Others have already answered this very well, so just one small extra comment: the first and sometimes hardest part of a research project is to state its intended objective (or, the question it seeks to answer). This is counter-intuitive to many people who've never actually DONE science, but often it's very difficult to ask a good question. Why? Many reasons, including: must be precise enough (you can't answer vague questions), needs to relate clearly to what's already known (no sense in finding you've simply done the same work someone else did two decades ago!), should relate to some body of existing or proposed theory (similar to the last remark), is likely to be answered (often is the bulk of a research proposal or description - how will you go about finding the answer, and why you think your approach is likely to succeed), will probably be answered unambiguously (no point in doing all the work only to find what you found doesn't advance the field in any significant way!).
     
  18. Nov 24, 2004 #17
    The main research in cosmology is going in floowing areas:

    1. Large scale structure of the universe:-
    The main problems are
    . Is universe really homogenious and isotroic ? ; I mean to find the scales above which
    we can take universe to be homogeneious.
    . How galaxy are formed ?
    . What is the topology of universe ; this question is basically related to the size of universe.

    . Most of the matter in universe is not visible it is dark . What it is dark matter.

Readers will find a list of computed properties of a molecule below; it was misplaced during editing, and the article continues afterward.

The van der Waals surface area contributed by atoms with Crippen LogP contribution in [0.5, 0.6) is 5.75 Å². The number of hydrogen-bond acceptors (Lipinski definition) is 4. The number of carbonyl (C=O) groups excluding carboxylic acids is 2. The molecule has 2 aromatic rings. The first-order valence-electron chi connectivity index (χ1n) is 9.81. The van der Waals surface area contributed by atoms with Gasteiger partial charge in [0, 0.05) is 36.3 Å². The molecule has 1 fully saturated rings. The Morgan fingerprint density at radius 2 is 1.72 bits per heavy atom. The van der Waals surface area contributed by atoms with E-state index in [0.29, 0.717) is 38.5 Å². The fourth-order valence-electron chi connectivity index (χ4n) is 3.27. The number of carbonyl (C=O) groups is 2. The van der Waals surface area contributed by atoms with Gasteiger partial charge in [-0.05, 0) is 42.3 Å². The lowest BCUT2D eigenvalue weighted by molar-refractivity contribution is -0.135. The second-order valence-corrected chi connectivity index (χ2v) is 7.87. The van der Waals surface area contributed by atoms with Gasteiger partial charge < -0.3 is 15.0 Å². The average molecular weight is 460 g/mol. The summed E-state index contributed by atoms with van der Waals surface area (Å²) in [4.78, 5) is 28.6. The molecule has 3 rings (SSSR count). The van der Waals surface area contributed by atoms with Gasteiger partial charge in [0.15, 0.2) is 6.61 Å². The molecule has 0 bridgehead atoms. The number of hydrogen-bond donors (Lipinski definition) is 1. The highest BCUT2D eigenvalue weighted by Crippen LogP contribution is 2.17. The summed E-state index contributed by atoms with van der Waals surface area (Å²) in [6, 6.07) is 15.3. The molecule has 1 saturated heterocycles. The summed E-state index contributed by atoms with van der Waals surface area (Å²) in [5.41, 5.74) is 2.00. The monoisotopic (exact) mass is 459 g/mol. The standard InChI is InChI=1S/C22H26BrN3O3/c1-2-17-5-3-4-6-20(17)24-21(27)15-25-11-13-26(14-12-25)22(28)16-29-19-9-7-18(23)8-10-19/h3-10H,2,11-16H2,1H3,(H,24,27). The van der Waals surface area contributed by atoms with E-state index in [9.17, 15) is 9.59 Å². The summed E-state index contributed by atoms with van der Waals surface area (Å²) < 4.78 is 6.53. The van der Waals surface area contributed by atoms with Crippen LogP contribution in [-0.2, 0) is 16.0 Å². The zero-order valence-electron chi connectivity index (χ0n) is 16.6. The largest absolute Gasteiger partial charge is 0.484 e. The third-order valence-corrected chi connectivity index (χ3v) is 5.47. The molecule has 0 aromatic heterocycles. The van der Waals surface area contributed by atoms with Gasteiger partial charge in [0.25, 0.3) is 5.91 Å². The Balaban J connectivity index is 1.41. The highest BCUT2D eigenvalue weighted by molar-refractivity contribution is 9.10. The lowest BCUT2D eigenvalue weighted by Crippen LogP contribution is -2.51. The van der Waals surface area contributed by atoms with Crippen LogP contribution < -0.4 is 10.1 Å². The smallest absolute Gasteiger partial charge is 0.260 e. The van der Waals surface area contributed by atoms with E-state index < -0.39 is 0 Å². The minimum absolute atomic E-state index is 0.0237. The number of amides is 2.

. Do galaxy distribution is same as dark matter distribution ? (bias)
    . From observation is has been proved that the expansion of the universe is accelerating ; there i is a mysterious energy that is responsible for it. What this energy (dark energy ) is ?
    There are two main fields which are exploring few of these questions .

    a) Galaxy survey :-
    There are various groups which are measuring the distribution of galaxies in the universe.
    These studies envolve measuring the positions of galaxies on sky and their redshift (which is a rough measure of radial distance ). These observations can be carried out in any wavelength but in general people use optical light.

    SDSS : - It aims to measure the redshift and position sof about million galaxies
    http://www.sdss.org/
    2df survery : it also measure redshifts but its field if 2 degree.
    http://www.aao.gov.au/2df/
    Las campaness red**** survey


    b) Gravitational N-body problems : - There are many groups that are exploiting computational power to model the structure formation in the univere. In these studies time evolution of millions of gravitating particles is studied.
    One of the main groups is virgo consortium
    http://www.virgo.dur.ac.uk/

    2. Cosmic Microwave Bavkground Radiation :- CMBR is one of the main relics of early universe. I
    it 's temperature distribution on the sky has been observed isotropicalup to a good accuracy, however, there are small anisotropies also. Today we see this CMBR sky as it was at the time when the radiation and matter was interacted last time. Anyway the CMBR sky contains a lot of information about the early universe.
    NASA's WMAP project is one of the main projects that is involving in this
    http://map.gsfc.nasa.gov/

    3. Inflationary cosmology :-
    It has been postulated that universe went a rapid period of expansion. This idea has solved many problems. Presently there is no unique model of inflation. So this also important to make this idea more prescise.

    4. Supernova Ia : -
    These are considered, there is project
    http://panisse.lbl.gov/
    This gives sufficient information about it.
    5. Gravitational waves :

    http://www.ligo.org/

    6. Neutrino astronomy :





    I will be back very soon
     
    Last edited: Nov 24, 2004